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Senate and National Assembly feud risks two parallel BBI reports

By Moses Nyamori | April 20th 2021

The push and pull between Senators and Members of the National Assembly in the joint Building Bridges Initiative committee now threatens to culminate in two parallel reports.

Yesterday’s retreat by the joint team to reach a consensus on how to prosecute the process on the floors of the two Houses did not yield much as both sides held onto their positions.

Senators led by Minority Whip James Orengo are pushing for amendments to the document while Members of Parliament have insisted that they will not allow any change, "not even a comma".

The National Assembly is now considering writing its parallel report for tabling during a three-day special sitting set for next week, where the lawmakers are set to debate and take a vote on the Constitution of Kenya (Amendment) Bill, 2020.

Joint team co-chair Muturi Kigano (Kangema) yesterday called for patience, saying they expect to reach a deal by the close of the two-day retreat today.

“We are yet to finalise this matter; we will give a comprehensive update as soon as we are done with the discussions,” said Kigano.

A Jubilee senator told The Standard that constitutional experts contracted by the team have declared the proposed 70 new constituencies unconstitutional.

The senator said there was still a split on whether the proposed changes should undergo any amendments before being subjected to a referendum.

“Discussions are still ongoing. The experts have said the schedule on constituencies is unconstitutional,” said a senator in the committee. “The discussion is whether to have an amendment or not.”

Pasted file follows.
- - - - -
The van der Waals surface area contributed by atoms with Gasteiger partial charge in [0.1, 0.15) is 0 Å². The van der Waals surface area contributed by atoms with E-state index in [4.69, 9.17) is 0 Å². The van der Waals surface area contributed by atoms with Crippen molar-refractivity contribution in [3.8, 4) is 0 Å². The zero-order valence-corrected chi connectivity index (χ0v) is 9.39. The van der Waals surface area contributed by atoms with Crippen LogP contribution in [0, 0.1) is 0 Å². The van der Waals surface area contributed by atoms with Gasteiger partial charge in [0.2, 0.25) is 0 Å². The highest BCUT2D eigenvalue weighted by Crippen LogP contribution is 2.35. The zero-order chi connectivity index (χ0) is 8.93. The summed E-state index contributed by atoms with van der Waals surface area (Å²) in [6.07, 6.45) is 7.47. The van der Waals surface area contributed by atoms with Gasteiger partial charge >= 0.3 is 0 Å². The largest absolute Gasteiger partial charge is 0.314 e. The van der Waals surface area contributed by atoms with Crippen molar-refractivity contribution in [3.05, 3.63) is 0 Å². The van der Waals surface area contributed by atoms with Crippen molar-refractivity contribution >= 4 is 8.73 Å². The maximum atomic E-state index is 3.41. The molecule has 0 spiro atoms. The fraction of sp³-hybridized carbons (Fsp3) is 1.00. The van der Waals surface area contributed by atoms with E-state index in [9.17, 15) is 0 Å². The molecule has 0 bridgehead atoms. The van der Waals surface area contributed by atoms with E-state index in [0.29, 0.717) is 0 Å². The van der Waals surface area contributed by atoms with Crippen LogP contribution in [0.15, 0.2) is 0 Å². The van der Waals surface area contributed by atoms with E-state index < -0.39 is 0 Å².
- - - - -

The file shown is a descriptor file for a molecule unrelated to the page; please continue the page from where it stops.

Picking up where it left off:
Another senator in the committee said they had made “good progress”, but it was too early to conclude whether there was a need for an amendment or not.

Kieni MP Kanini Kega said if senators do not back down on their push for amendments, the National Assembly should consider writing its parallel report for tabling in the House.

“I know that some senators are pushing to have the Bill amended, but that is impossible since it was through a popular initiative,” said Kega. 

National Assembly Speaker Justin Muturi had warned that the House will discuss the Bill with or without the report by the Justice and Legal Affairs Committee should the members delay its tabling.

Yesterday, National Assembly Minority Leader John Mbadi confirmed that the House leadership was planning a three-day special sitting next week to consider the BBI Bill.

Further, BBI Secretariat co-chair Junet Mohammed disclosed that the planned referendum date had been pushed to July, from June, following a standoff occasioned by MPs’ demands to make amendments to certain proposals.

Mbadi said he and National Assembly Majority Leader Amos Kimunya had agreed on the dates for the special sitting and were set to write to the Speaker this week.

“The special sitting is supposed to be on April 27, 28, 29; that is what we agreed with Kimunya. It was supposed to be this week but there was some technicality,” said Mbadi.

On Sunday, a meeting at Cotu Secretary General Francis Atwoli's home in Kajiado resolved to adjust the timelines to accommodate the delays brought about by the disagreement within the joint team of the Senate Committee on Justice, Legal Affairs and Human Rights and the National Assembly’s Justice and Legal Affairs Committee.

Junet, who is also a member of the joint team, said members are expected to arrive at a consensus on contentious issues at the end of the two-day retreat.

“We have agreed that the referendum should now be in July. We expect the joint committee to dispense with the matter in the next two days,” said Junet.

The initial timeline by the BBI Secretariat was that Parliament dispenses with the matter by April 6 to pave way for two-month preparations by the Independent Electoral and Boundaries Commission for a referendum by June 6.

The two Houses are required to debate the report and the Constitution of Kenya (Amendment) Bill, 2020 before the document can proceed to IEBC and thereafter to a referendum.

The crisis has split ODM's legal fraternity into two camps, with one side led by Orengo and the other by lawyer Paul Mwangi, who served as Joint Secretary to the BBI Secretariat.

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